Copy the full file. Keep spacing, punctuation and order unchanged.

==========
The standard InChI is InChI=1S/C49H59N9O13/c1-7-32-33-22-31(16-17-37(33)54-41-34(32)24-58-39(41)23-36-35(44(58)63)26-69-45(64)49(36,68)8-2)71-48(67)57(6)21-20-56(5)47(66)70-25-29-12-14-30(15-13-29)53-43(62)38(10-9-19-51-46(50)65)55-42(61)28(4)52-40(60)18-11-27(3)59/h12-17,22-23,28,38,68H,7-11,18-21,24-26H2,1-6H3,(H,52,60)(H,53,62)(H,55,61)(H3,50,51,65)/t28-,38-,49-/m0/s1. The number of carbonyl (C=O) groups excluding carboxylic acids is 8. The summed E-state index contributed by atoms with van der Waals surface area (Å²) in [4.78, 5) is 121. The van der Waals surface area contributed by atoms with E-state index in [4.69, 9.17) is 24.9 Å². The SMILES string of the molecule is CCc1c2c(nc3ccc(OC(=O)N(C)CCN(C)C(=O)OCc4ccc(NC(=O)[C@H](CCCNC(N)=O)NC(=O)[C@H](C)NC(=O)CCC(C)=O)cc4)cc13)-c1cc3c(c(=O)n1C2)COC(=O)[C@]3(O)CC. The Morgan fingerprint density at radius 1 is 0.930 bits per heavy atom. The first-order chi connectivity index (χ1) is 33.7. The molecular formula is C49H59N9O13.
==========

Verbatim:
The standard InChI is InChI=1S/C49H59N9O13/c1-7-32-33-22-31(16-17-37(33)54-41-34(32)24-58-39(41)23-36-35(44(58)63)26-69-45(64)49(36,68)8-2)71-48(67)57(6)21-20-56(5)47(66)70-25-29-12-14-30(15-13-29)53-43(62)38(10-9-19-51-46(50)65)55-42(61)28(4)52-40(60)18-11-27(3)59/h12-17,22-23,28,38,68H,7-11,18-21,24-26H2,1-6H3,(H,52,60)(H,53,62)(H,55,61)(H3,50,51,65)/t28-,38-,49-/m0/s1. The number of carbonyl (C=O) groups excluding carboxylic acids is 8. The summed E-state index contributed by atoms with van der Waals surface area (Å²) in [4.78, 5) is 121. The van der Waals surface area contributed by atoms with E-state index in [4.69, 9.17) is 24.9 Å². The SMILES string of the molecule is CCc1c2c(nc3ccc(OC(=O)N(C)CCN(C)C(=O)OCc4ccc(NC(=O)[C@H](CCCNC(N)=O)NC(=O)[C@H](C)NC(=O)CCC(C)=O)cc4)cc13)-c1cc3c(c(=O)n1C2)COC(=O)[C@]3(O)CC. The Morgan fingerprint density at radius 1 is 0.930 bits per heavy atom. The first-order chi connectivity index (χ1) is 33.7. The molecular formula is C49H59N9O13.